The Neuroeconomics Revolution

Read Robert Shiller's piece in Project Syndicate.

Barely Half of U.S. Adults Are Married – A Record Low

"New Marriages Down 5% from 2009 to 2010." Read more at Pew's Research Center site. (Thanks, Scott!)

Rebooting Philanthropy in Silicon Valley

References a lot of companies that have come up on this blog recently: Kiva,, Samasource and Causes. Read the NYT article.

NYC Now Offering Financial Counsel

"In post-recession New York, financial counselors have emerged as the city's newest breed of social workers. Advice on how to get out of debt hasn't traditionally been part of city-run programs for domestic-violence victims, former prison inmates or those facing foreclosure. But money troubles are often at the root of those ordeals, so city officials have moved to pair interventions with financial counseling." Read the WSJ article here.

Saturday, December 17, 2011

Jimmy Kimmel strikes again

(Thanks, Jamie)

They Call It the Reverse Gender Gap

Read more in the NYT. (Thanks, Jules!)

You can unlock the potential of India’s Dalit girls, but where can they use it?

Breaking the Caste. Read more in the Globe and Mail. (Thanks, Tom)

Five Truths about Our Energy Future

"Fatih Birol - the Turkish-born chief economist of the International Energy Agency (IEA) - has one of the toughest jobs in the world. Birol helps put together the IEA's annual World Energy Outlook, a much anticipated report that gathers trends in global energy use and tries to project them into the future.

"A lot of the trends highlighted in the new report are worrying. Time discusses five of them with Birol: shifts in oil security as the US imports less oil while Europe and China import more; a promising future for gas put at danger by the risks of fracking; decreasing energy efficiency; increased use of coal and, with it, increased pollution and continued global warming; and lack of any access to modern energy for 2 billion people." Read more in TIME Science.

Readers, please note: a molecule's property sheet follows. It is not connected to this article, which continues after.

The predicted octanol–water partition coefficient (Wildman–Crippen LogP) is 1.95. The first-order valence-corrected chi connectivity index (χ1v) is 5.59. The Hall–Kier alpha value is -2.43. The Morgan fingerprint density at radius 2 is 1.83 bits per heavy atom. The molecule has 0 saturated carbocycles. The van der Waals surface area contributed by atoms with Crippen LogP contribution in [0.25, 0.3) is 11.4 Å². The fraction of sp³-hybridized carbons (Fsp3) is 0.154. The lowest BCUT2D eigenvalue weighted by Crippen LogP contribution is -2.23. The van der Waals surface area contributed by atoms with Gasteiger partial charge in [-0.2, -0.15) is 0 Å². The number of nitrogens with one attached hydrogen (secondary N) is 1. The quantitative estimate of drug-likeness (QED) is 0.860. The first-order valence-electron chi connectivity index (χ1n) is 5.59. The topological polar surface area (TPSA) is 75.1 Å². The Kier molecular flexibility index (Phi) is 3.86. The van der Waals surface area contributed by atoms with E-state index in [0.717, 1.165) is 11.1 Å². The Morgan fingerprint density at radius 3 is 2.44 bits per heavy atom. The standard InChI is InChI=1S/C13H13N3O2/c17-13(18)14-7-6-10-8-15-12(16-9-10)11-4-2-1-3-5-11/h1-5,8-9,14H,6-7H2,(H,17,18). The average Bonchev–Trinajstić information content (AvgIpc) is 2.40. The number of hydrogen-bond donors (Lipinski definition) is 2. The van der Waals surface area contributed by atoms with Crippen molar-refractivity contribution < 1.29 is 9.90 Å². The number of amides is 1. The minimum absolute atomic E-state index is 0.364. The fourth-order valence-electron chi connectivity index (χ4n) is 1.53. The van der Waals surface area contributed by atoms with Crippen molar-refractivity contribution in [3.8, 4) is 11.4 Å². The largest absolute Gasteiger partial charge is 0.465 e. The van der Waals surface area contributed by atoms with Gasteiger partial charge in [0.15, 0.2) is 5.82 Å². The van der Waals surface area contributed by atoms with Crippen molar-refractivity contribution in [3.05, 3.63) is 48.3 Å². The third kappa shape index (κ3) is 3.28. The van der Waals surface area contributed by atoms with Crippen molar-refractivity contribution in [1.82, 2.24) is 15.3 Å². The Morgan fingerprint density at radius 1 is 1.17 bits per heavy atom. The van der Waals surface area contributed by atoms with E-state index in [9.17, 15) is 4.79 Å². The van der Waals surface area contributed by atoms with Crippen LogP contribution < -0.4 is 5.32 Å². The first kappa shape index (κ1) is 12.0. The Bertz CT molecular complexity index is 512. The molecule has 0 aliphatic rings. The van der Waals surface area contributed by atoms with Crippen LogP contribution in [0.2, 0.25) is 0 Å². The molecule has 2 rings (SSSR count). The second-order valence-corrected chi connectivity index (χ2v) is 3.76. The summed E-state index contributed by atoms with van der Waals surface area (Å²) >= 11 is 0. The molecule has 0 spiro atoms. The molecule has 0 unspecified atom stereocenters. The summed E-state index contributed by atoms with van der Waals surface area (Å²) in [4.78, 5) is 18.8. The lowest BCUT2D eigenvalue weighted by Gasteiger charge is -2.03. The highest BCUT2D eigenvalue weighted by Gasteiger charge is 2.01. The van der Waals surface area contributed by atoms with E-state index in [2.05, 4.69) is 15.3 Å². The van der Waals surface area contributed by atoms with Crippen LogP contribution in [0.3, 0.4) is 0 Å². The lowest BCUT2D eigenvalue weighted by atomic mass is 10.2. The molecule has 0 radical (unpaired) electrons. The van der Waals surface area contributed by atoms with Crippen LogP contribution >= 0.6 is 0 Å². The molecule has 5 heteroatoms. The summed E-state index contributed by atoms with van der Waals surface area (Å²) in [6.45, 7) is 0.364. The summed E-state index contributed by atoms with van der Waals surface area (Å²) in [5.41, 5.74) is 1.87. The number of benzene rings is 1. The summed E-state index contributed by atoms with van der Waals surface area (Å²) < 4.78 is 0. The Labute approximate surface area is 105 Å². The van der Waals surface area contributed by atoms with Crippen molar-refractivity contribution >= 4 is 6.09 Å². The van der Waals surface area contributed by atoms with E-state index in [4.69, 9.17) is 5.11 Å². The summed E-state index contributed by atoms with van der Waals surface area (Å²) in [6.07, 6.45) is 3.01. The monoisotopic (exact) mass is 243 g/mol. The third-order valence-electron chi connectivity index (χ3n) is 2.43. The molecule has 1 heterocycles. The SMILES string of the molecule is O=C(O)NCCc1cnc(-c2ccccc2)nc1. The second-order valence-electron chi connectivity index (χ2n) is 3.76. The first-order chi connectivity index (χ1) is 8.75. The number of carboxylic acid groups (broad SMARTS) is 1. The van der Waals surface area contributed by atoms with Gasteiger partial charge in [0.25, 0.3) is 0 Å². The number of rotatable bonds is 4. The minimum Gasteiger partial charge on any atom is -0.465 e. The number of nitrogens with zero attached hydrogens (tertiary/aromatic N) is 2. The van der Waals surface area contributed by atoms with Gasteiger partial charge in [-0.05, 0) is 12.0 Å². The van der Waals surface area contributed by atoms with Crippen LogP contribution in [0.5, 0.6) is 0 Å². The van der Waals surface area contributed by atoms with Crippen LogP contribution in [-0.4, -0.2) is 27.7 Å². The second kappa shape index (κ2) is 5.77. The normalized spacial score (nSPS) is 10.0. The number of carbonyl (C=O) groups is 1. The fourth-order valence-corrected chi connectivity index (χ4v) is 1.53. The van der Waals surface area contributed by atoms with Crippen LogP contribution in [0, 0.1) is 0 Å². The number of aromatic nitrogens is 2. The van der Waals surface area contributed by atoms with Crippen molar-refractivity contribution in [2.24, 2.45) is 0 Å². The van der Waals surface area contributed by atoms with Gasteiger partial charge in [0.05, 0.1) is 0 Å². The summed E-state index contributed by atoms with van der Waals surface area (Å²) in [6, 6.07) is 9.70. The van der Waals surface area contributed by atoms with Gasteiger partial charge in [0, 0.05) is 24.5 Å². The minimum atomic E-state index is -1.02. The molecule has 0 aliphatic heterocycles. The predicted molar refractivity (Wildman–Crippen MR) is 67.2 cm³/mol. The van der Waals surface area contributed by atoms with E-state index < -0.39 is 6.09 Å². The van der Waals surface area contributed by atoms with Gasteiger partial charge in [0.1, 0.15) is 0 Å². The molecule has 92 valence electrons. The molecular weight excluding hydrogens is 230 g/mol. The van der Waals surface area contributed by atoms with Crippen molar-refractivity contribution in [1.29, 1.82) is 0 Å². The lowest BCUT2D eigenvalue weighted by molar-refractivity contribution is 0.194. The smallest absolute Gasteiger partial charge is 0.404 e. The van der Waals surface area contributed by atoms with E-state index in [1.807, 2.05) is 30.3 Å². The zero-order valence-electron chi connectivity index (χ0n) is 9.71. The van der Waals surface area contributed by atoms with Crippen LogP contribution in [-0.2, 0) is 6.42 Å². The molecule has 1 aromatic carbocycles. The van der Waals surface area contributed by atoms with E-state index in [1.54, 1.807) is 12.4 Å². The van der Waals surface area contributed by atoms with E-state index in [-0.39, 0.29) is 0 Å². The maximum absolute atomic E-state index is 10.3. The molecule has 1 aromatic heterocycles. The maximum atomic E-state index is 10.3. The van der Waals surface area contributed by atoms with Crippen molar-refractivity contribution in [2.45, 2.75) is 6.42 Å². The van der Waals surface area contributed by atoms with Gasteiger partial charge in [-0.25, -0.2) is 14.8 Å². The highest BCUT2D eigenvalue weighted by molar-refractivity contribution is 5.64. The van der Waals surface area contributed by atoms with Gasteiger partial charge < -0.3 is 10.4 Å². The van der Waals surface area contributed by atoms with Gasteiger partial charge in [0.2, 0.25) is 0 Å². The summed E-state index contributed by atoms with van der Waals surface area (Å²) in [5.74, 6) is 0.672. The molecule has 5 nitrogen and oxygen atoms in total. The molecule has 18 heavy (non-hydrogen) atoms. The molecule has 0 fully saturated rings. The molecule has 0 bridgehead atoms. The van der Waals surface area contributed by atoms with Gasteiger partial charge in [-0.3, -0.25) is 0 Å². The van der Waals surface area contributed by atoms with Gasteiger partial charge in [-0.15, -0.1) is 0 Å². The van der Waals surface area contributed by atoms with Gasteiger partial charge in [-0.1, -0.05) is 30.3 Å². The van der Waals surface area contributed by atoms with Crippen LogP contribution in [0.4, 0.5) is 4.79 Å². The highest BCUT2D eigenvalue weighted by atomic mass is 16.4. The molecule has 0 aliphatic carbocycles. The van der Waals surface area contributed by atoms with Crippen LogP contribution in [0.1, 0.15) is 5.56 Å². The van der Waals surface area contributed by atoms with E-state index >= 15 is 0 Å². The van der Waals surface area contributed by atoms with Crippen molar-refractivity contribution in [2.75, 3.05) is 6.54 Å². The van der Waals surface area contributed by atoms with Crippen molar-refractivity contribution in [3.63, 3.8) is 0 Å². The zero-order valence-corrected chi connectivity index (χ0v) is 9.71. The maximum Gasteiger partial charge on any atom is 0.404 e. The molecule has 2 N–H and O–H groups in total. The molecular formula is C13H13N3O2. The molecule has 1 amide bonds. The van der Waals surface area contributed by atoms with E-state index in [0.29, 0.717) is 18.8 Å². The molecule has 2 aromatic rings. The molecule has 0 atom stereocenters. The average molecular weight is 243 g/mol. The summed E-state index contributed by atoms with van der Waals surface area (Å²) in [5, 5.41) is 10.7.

Women and Work: Too Many Suits

"Across Europe the proportion of women on company boards averages around 10 percent, though with large variations: from less than 1 percent in Portugal to nudging 40 percent in Norway, thanks to that country's much-cited quota system. America, at 16 percent, does somewhat better than the European average, and most emerging markets do less well.

"One reason is that female managers tend to work in so-called functional specialties (such as HR) rather than line management, which is the main hunting ground for the very top but often involves extensive travel and unsocial hours. More importantly, boards have traditionally been made up of white middle-aged males of similar backgrounds who are comfortable with each other and recruit new colleagues in their own image.

"Women, even if they can be found, "are a bigger risk," says Joanna Barsh, a director in McKinsey's New York office; they have a different style and are more visible, so if something goes wrong everyone notices. Some women find the culture of organizations so off-putting that they see little point in rising to the top." Read more in the Economist.

Consultant Nation

Read more Consultant Nation in the NYT. (Thanks, Griffin)

Saturday, December 10, 2011

Where Are the Women Executives in Silicon Valley?

Meg Whitman, left, chief of Hewlett-Packard, Marissa Mayer, center, head of local products at Google, and Sheryl Sandberg, chief operating officer at Facebook.
Read more in the NYT.

Why Women Aren’t C.E.O.s, According to Women Who Almost Were

"It’s not a pipeline problem. It’s about loneliness, competition and deeply rooted barriers." Read more in the NYT .